Afghan Army

Information as of September 2010

Founded in 2002, the ANA comprises 134,000 soldiers with a target strength of 172,000 by October 2011.

It costs over $2 billion a year to sustain the force. As it expands and takes on a greater role, the cost is likely to reach $3 billion or more a year.

The force consists of 160 units within 5 ground corps and 1 air corps.


January 1 to June 30, 2010 - 214
2009 - 292
2007 and 2008 combined - 537

So, from 2007 to June 30, 2010 a total of 1,043 ANA troops were killed.

Figures from 2002 to end 2006 are not available but estimates put the number at 7,000 or higher.

Order of Battle:
What is an Order of Battle?
An Order of Battle (OOB) is a standard military term for the description of a military organization. It presents which units exist, how are they organized (command structure, subordinate/superior relationships, equipment), and their responsibilities (geographic area, operation capabilities).

What are the Afghan Security Forces?
The intent of this OOB is to present all the security forces that are under the official control of the Afghan government. The OOB includes regular Army, Special Forces, Navy, Air Force, national and local police, and border security units. The OOB does not include militias, insurgent forces, or foreign forces that are not under the official control of Afghan government.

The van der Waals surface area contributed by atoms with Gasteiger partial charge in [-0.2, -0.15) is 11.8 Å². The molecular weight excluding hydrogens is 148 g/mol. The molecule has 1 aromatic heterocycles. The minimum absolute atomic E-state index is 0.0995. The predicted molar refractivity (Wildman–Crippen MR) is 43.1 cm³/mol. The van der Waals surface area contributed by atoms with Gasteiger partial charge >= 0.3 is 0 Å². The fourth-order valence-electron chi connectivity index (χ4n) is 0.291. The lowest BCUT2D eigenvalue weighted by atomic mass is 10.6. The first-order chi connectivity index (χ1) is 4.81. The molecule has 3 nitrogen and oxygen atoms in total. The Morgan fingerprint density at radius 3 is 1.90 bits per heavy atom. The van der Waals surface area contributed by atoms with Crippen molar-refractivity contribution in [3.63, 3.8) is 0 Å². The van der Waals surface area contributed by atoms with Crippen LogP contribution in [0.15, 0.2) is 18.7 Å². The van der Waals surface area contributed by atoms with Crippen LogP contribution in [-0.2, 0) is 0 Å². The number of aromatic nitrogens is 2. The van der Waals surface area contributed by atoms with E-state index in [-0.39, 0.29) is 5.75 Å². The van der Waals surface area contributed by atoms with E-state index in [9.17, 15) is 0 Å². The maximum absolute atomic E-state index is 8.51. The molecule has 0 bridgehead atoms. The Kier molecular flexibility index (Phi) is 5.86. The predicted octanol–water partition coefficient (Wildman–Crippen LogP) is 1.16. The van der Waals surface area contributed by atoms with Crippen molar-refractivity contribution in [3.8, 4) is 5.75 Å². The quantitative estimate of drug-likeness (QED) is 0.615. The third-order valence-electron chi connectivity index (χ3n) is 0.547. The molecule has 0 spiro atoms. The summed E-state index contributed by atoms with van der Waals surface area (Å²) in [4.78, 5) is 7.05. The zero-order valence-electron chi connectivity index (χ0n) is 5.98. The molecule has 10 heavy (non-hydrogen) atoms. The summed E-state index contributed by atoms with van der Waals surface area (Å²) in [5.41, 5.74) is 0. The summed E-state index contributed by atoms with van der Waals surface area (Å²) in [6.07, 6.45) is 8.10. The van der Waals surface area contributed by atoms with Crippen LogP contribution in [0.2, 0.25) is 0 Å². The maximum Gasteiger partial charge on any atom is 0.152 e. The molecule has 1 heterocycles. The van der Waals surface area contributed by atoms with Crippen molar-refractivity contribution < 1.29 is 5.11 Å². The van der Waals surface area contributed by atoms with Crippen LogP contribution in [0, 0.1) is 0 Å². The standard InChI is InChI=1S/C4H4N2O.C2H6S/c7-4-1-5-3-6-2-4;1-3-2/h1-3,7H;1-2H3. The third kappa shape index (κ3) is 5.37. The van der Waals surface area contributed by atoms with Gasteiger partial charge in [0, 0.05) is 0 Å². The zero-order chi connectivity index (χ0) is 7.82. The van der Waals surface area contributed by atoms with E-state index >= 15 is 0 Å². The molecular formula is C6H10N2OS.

The following links set out the OOB (all are .PDF files):

Page 2: Definitions

Source: Long War Journal

Afghan National Army (ANA)
Current performance levels based upon Capability Milestones (CM):
CM-1 Capable of planning and executing
operations at Battalion level with no external
28 ANA Kandaks (battalions),
2 Corps Headquarters: (203 in Gardez and 209 in Mazar-e-Sharif),
9 Brigade Headquarters,
5 Garrison support units,
2 special Headquarters Security Support Brigade units (Kabul city) , 
and The Afghan National Detention Center
CM-2 Capable of leading operations with ISAF support: 28 units
CM-3 Capable of participating in operations with ISAF lead: 31 units

Afghan National Army Air Corps (ANAAC)
Founded: June 2008
Current Strength: 3,628 men and women, including 187 pilots, plus
29 rotary-wing and 10 fixed-wing aircraft (17x Mi-17, 3x DV
Mi-17, 9x Mi-35, 5x AN-32, 1x AN-26, 2x C-27 and 2x L-39)

Target Strength: 7,500 personnel and 125 rotary and fixed-wing
aircraft by December 2016

Flies 90% of ANA air support missions in 2009 (compared
to 10% in mid-2008).
Moves more than 5,000 passengers and over 40,000 kg of
cargo monthly.

NATO training efforts in Afghanistan will focus on the need to significantly increase the
capacity of Afghan security forces in order to hand over gradually lead responsibility for
security to Afghans themselves. In Regional Command Capital, since 28 August 2008, the
Afghan National Security Forces have gradually taken over the lead responsibility for
security in Kabul province. This process is led by the Afghan Ministry of Interior and
supported by the Ministry of Defence and ISAF.

Source: NATO HQ Brussels